Watkins deployed to Qatar in 2003 and to Afghanistan in 2006, Dickerson said. There is no record of her deploying to Iraq in the information the Air Force provided.
Watkins served at the Pentagon from October 2000 to July 2004, time that included her deployment to Qatar, Dickerson said. She also served at Los Angeles Air Force Base from July 2004 to her retirement in May 2008, time that included her deployment to Afghanistan.
Watkins also deployed to Qatar in 2003 and to Afghanistan in 2006, Dickerson personnel officials AFPC said.
Over the past decade, Watkins has appeared frequently showed up in the media, — most recently on the TLC reality show "Say Yes to the Dress" — discussing her Air Force history in the Air Force and the plight of veterans. She recorded a video diary documenting her life as a homeless veteran for her first appearance on Oprah Winfrey's show in 2010, in which she discussed her experiences it. During that interview, and a follow-up with Winfrey in 2015, Watkins said she suffered from a traumatic brain injury, a spinal cord injury and post traumatic stress PTSD and had a spinal cord injury.
While speaking with Trump last week, Watkins said also told Trump she served in Iraq as well and Afghanistan — a claim she made as recently as 2014, when she spoke with with WJLA-TV, Washington's has made several times in the past to reporters, such as in a Sept. 22, 2014, news story on horse therapy for veterans on WJLA-TV, the ABC affiliate, for a story about veterans who in Washington, D.C.-area WJLA news station, Watkins said she served in Iraq and Afghanistan.
"I experienced IEDs, suicide bombers," Watkins is quoted as saying in that story.
And in an Aug. 30, 2014 segment on Fox News, also on horse therapy, Watkins again also said she deployed to Iraq.
However, AFPC has no record of Watkins deploying to Iraq, only to Qatar and Afghanistan.
Watkins told Fox that, in Afghanistan, she suffered "huge injuries that they retired me off of." Watkins said she was on a medical hold for five years before , and "they wrote me off," and she became homeless.
According to a May 30, 2011, transcript, Watkins appeared on CNN after Osama bin Laden was killed and again discussed being blown up by an alleged IED.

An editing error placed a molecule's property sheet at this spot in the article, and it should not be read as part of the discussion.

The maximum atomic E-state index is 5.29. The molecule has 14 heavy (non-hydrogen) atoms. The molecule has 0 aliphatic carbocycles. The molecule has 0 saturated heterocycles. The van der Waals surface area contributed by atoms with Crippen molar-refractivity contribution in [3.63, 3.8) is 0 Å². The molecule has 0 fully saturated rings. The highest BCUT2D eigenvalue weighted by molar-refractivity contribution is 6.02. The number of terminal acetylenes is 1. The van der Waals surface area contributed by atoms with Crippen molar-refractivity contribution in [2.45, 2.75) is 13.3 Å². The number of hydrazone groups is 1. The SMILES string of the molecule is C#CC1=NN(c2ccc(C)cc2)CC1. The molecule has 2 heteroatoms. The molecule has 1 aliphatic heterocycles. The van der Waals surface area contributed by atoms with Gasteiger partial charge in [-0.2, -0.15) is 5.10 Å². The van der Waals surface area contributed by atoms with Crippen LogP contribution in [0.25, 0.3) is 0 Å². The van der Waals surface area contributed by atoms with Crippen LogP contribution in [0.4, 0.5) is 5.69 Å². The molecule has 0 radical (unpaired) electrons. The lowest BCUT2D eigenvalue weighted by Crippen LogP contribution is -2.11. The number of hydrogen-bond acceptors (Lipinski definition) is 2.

"I think I kind of fell through the cracks," Watkins told CNN. "And my care was not seen throughout its fruition, and there were things that were happening, like I was not getting paid, and there was no way to stop it. And so that is how I ended up homeless on the streets, because I was active duty at the time, was told that I was — you know, never was going to use my back or walk or anything else again, and I was in this limbo."
In a follow-up email, Pottinger said Watkins said on her application and in interviews with the center's staff that she was a network engineer at the Pentagon, survived the events of that day, and suffers from PTSD. "She did not provide any further details," Pottinger said.
Joe Gangemi, a retired staff sergeant who was stationed at nearby Bolling Air Force Base at the time of the Pentagon attack and knew Watkins, said in an interview that he recalled her being at the Pentagon on 9/11, and that she was relocated to Bolling not long after the attack.
The Spelman College page also says Watkins founded a group called the N.E.E.D. Foundation, or Nine Eleven Empowerment Drive. However, that page is the only reference online Air Force Times could locate, and no group by that name is listed in the IRS' online list of tax-exempt organization.
After the Trump rally in Washington, as questions Anthony Anderson, an Army veteran who runs the Guardian of Valor, a website dedicated to exposing that outs cases of stolen valor, told Air Force Times that Watkins contacted him after the Trump event and asked for help last week, asking for help clearing her name. Anderson said Watkins sent him a memo, dated Dec. 11, 2014, that certified she had been actively enrolled in the Air Force Wounded Warrior Program since 2008. The memo also stated that said Watkins had injuries that were the direct result of combat, "therefore she is officially designated as a combat-related injured airman in our program." But the author's name in the copy of the memo she provided to Anderson, and which he The author of that memo, which Anderson provided to Air Force Times, had has been redacted.
But Anderson said that After Anderson he asked Watkins to provide proof she had received the Purple Heart, she stopped speaking with him, he said. Watkins has not returned his phone calls, and blocked his Stolen Valor Facebook page, Anderson said.
"Sergeant Watkins was outside her office building in New York when the terrorists attacked and her best friend lost her life," the Air Force release said.
"You got hurt?" he asked.
Stephen Losey covers Air Force leadership and personnel issues as the senior reporter for Air Force Times.